Cost of Living is a refreshingly bold play, it presents disability in a matter of fact way focusing on relationships while challenging inhibitions.
Adrian Lester, Katy Sullivan, Emily Barber and Jack Hunter will make their Hampstead Theatre debuts in the UK premiere of Pulitzer Prize-winning Martyna Majok’s Cost of Living at the Hampstead Theatre – making it the 100th premiere since Edward Hall and Greg Ripley-Duggan took charge in 2010.
PLAY – The Subterranean Season takes in plays 23-26 in their ever-growing programme of short plays, devised in just two weeks by a collaboration of writers, directors and actors up for the challenge of creating something sparklingly, spankingly, brand new and fresh.
Established now as one of the major arts festivals in London, VAULT Festival returns from 25 January to 5 March 2017 at its original home beneath Waterloo Station and, for the first time, at satellite venues Network Theatre and Morley College.
In that little wooden candlelit nest of magic and wonder that is the Sam Wanamaker Playhouse, Sam Yates directs a dreamy, fairytale-like Cymbeline. Originally written to be performed across the river at the Blackfriars playhouse (and now playing in that venue’s simulacrum), the play is a tragicomedy with heavy dark elements (jealousy, betrayal, poisoning, the list goes on) none of which appears to do much harm to this reassuring and family-friendly Globe production.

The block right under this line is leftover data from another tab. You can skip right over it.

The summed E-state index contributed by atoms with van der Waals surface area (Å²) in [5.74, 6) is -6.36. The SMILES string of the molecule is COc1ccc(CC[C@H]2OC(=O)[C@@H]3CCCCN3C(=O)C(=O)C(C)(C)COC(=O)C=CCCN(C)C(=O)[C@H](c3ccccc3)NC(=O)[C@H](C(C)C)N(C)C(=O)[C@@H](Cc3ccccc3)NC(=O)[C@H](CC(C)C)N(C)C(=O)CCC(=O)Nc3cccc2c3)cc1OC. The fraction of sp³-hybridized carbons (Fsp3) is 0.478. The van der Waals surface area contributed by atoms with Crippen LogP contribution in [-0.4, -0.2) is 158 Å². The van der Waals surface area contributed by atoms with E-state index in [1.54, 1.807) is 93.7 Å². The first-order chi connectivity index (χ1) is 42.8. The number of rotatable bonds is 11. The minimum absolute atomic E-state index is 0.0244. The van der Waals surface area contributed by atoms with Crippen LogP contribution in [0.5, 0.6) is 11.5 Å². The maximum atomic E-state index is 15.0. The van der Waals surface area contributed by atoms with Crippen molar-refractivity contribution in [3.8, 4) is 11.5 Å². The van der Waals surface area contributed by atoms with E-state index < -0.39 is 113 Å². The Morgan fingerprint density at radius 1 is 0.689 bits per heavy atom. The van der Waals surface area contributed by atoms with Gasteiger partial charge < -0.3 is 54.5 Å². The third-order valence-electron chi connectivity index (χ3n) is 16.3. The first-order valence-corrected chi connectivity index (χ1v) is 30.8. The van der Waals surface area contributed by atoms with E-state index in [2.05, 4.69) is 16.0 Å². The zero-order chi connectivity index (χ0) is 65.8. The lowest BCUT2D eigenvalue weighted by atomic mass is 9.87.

Shakespeare aside, is there any playwright more quotable than Oscar Wilde? And, of all his plays, is there any more quoted than his 1895 comedy of manners, The Importance of Being Earnest? And of the famously feckless characters who populate this Wildely famous play, is there any who delivers more of those quotable quotes than Lady Bracknell?
No one wants to piss on Poirot’s chips, but this really isn’t very good.
David Suchet is a superb actor. Like Angela Lansbury if you set aside his television detective work he still has an impressive pedigree even if West End appearances have been rare. But no director casting a well-funded revival of The Importance of Being Earnest would think of Suchet for Lady Bracknell any sooner than they’d ask Lansbury to play King Lear, and there is a whiff of vanity project about the enterprise.